Can a Sound Bar Improve Your HDTV?

Updated October 3, 2016
LG Music Flow HS8 sound bar lifestyle shot.
The LG Music Flow HS8 wireless sound bar complements curved screens, and it streams music. (Photo courtesy of LG)

A sound bar can make your HDTV's audio clearer and more robust. It won't rival a surround sound system, but it also won't take up as much space.

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Ever watch your HDTV and feel unsatisfied by the sound? Maybe it seems like you need to adjust the volume too often, or concentrate really hard to hear the dialogue?

Experiences like those are common, and they've led many homeowners to buy a sound bar.

“It’s a fairly simple way to add enhanced sound to your TV, and the form tends to complement a flat screen,” says Gordon Deans of Gordon’s Light & Sound LLC in Sanford, Florida.

Greg Eisen of Acoustical Home Solutions in Elizabeth, Colorado, offers a more blunt take. “A sound bar is just a glorified speaker,” he laughs.

Eisen, who possesses more than 20 years of experience in home audio, says that not to dismiss sound bars, but to draw attention to why they exist: To address the deficiencies of HDTV speakers. 

Sound Bars and HDTVs: A Brief History

HDTVs have made great strides in picture quality compared to yesterday’s cathode ray tube (CRT) televisions. But in standardizing flat-screen displays, HDTVs lost the room needed for powerful speakers.

“Older box-type tube TVs had pretty good size speakers, and they sound pretty good,” says Eisen. “But with flat screens only having a 2- to 3-inch cavity, you can’t really get good sound from that.”

Samsung HW-J8500 sound bar set up in front of a curved HDTV.
Sound bars help compensate for the speaker limitations imposed by flat-panel design. (Photo courtesy of Samsung)

To compensate, many HDTVs adopted a design that’s still widely used. As Eisen describes it: “The speaker itself pumps sound out of the back, and it bounces sound off the wall to the viewer.” A similar though less common design points the speakers down.

“That isn’t always conducive to intelligibility,” Deans says. Wall mounting exacerbated the issue because it places the speakers closer to the wall than they’re meant to be.

“Wall mounting can make the sound terrible,” Eisen says.

Complicating things even further, some manufacturers saw sound as a place to save on costs.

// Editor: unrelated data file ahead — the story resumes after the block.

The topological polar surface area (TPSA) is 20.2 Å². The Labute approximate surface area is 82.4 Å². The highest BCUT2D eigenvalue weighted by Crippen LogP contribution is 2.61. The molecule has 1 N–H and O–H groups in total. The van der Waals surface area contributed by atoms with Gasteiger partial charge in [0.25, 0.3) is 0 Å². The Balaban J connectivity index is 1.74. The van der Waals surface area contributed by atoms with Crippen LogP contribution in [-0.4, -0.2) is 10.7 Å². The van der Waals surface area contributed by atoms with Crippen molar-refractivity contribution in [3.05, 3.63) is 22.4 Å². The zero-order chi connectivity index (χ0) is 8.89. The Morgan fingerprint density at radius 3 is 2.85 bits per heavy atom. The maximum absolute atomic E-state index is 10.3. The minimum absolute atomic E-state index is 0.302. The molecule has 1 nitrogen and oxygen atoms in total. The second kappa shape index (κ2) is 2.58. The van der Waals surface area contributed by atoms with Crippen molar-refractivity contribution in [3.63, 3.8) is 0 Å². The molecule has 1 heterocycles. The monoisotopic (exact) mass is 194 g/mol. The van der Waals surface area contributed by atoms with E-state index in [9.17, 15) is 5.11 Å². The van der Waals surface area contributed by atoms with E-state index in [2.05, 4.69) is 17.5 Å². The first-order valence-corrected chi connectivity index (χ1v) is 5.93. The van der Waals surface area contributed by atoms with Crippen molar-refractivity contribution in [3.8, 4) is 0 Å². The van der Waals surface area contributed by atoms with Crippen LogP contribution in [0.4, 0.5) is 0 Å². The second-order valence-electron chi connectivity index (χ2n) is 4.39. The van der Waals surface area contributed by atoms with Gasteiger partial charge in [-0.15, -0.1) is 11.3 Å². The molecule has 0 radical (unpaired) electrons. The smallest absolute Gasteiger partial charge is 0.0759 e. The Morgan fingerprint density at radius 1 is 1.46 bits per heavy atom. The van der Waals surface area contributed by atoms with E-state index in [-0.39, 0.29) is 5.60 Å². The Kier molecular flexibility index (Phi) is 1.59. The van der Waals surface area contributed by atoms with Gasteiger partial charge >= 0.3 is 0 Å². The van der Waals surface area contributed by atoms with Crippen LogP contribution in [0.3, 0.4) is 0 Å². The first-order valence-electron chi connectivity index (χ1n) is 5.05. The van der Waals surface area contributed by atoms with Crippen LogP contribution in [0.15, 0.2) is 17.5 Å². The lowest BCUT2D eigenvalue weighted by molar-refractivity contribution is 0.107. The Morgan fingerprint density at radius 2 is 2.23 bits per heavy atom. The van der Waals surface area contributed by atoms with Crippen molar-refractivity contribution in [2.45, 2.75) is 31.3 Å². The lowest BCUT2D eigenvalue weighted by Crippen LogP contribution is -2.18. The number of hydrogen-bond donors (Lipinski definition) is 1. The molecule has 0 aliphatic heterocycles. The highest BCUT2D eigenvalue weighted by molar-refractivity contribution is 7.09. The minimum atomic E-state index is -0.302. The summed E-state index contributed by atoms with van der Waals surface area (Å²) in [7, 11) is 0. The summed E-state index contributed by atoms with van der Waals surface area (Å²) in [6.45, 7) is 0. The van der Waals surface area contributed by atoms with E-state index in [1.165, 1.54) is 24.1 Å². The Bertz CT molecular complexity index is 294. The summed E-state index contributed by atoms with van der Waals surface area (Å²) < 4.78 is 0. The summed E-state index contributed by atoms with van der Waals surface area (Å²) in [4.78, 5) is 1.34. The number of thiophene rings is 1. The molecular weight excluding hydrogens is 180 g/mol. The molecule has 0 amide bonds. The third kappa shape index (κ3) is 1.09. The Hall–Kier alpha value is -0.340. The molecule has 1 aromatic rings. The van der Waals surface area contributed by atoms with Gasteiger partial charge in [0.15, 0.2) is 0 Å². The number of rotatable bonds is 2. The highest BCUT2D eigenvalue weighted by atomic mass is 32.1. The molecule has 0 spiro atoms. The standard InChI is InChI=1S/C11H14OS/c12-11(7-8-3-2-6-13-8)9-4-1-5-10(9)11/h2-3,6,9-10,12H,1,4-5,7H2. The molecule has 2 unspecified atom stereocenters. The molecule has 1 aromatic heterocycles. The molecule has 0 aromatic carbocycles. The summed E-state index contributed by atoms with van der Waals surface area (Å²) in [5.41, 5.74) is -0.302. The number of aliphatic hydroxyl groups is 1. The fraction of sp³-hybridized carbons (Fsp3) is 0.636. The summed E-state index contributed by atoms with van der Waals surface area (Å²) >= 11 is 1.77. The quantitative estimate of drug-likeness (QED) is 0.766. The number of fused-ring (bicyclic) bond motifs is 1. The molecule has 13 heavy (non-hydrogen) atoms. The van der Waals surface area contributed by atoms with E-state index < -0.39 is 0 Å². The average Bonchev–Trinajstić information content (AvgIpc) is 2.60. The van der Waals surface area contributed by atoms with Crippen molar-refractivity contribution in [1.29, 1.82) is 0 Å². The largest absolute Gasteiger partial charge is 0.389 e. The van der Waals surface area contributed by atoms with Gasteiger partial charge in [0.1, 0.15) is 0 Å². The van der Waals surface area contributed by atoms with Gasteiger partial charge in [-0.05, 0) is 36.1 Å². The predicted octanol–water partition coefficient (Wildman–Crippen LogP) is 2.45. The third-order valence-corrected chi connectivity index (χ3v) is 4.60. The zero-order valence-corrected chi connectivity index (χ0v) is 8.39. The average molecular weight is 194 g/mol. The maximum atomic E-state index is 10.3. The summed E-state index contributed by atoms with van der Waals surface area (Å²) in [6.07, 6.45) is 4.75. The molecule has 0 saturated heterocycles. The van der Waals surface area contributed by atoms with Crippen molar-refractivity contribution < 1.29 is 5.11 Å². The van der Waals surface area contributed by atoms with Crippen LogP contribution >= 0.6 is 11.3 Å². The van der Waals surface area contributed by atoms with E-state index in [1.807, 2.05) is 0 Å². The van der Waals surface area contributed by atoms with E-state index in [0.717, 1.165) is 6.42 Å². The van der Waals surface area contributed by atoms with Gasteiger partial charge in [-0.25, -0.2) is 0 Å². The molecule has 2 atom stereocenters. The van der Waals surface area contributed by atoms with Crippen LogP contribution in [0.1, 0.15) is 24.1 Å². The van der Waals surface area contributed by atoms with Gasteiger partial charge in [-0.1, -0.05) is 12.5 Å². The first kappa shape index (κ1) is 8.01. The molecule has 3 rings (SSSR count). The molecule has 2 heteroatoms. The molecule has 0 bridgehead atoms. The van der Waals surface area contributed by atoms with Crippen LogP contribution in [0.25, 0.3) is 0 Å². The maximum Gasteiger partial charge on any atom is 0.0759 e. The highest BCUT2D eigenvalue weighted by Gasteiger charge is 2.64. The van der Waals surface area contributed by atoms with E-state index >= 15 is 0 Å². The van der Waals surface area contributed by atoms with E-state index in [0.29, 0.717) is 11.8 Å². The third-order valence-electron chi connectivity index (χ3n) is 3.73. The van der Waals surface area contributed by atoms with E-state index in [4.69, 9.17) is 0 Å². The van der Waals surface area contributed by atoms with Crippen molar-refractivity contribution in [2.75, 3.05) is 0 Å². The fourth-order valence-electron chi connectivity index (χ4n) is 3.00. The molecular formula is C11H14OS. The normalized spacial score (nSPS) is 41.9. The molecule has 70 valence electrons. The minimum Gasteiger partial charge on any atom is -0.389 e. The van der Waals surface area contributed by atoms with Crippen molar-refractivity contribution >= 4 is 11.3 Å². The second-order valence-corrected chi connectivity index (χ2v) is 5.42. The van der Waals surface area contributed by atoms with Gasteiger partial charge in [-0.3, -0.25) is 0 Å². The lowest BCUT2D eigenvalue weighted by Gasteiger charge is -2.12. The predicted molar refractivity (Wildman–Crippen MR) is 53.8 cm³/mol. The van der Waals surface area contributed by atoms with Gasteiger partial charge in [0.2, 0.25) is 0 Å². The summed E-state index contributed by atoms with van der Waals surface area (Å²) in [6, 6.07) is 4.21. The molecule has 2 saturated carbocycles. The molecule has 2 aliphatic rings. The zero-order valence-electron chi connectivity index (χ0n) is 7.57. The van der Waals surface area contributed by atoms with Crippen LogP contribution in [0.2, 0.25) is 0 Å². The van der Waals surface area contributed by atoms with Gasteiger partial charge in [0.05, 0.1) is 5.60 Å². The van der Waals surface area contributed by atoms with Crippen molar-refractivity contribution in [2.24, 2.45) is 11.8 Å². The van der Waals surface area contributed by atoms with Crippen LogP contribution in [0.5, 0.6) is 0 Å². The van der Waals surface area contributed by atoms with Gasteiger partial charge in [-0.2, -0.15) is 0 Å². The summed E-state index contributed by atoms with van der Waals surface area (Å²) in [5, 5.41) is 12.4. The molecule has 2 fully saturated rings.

“TV speakers seem to be the cheapest thing they can throw in there, with low power and limited frequency range,” Deans says.

Thus, many home entertainment brands developed sound bars to overcome the deficiencies of HDTV audio.

Benefits of a Sound Bar

Louder, Clearer Sound

Sound bars not only use bigger speakers than most HDTVs, they also generate more power. “Bigger speakers are usually better,” Deans says.

For a comparison, the speakers on this Samsung 4K UHD TV output up to 20 total watts of power, but one of Samsung’s most basic sound bar systems, the HW-K360 with wireless subwoofer, generates more than five times that at 130 total watts.

Of course, Deans points out that there’s more to sound bars than volume. "It's not about how loud they play, it's about how clear they are.”

Sound bars help with clarity, too. For example, many use a 2.1 configuration, which generally refers to two speakers in the bar (one left, one right) and one subwoofer (usually separate, but sometimes integrated).

LG LSB316 2.1-channel sound bar with wireless subwoofer.
LG's LSB316 2.1-channel sound bar produces up to 140 watts of power. Its wireless subwoofer can sit beneath a coffee table, beside a bookcase or in some other out-of-the-way spot. (Photo courtesy of LG)

“This [setup] allows smaller speakers to play the higher frequencies, the midrange and [treble], while the sub handles the lower end, the booms and rumbles,” Dean says. Thus, it creates a more balanced and dynamic sound than just two speakers alone.